However, senior Syrian military and intelligence officials privately voiced concern as they watched events unfolding that the mutiny could disrupt the Russian military presence they had relied on for so long, according to a senior Syrian Republican Guard officer and a Syrian source briefed on developments.
The mercenary group’s presence in Syria is relatively small at between 250 and 450 personnel, or roughly a tenth of the estimated Russian military strength, the two Syrian sources said. There are no official figures on staffing, which vary over time.
Russia deployed its military forces and, crucially, its airpower to Syria in 2015, helping President Bashar Al-Assad beat back rebels intent on toppling him.
Wagner has since been involved in combat missions and security for oil installations in Syria, with the first suspected Wagner deaths there reported as early as 2015.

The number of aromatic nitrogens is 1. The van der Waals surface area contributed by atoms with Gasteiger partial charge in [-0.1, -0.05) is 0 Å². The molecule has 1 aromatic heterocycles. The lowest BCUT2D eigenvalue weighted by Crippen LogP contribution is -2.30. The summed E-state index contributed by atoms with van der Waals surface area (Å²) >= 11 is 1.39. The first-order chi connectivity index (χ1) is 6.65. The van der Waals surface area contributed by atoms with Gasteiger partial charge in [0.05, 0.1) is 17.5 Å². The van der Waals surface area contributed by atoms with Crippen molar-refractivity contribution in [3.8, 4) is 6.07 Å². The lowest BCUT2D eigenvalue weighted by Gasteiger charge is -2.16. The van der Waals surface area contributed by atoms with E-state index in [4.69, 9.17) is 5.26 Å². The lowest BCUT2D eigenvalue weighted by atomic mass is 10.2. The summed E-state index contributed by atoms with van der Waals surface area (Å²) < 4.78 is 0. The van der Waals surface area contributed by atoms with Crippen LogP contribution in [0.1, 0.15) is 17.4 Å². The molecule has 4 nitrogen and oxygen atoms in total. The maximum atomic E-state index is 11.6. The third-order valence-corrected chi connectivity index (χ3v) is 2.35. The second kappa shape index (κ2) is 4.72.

For years, Moscow denied any connection with Wagner, but the group has played a very public role in Russia’s war in Ukraine. President Vladimir Putin said, after the mutiny, that his government funds the group.
After Prigozhin announced his uprising, a group of Russian military officers were quickly dispatched to Syria to help take charge of Wagner forces there, according to a regional military source close to Damascus and two Syrian sources with knowledge of the events, who did not provide further details.
Syria’s military intelligence cut landlines and internet links overnight on Friday 23 June from areas where Russian Wagner forces were deployed, to prevent them from communicating among themselves, with Wagner in Russia and even with relatives back home, the three sources said.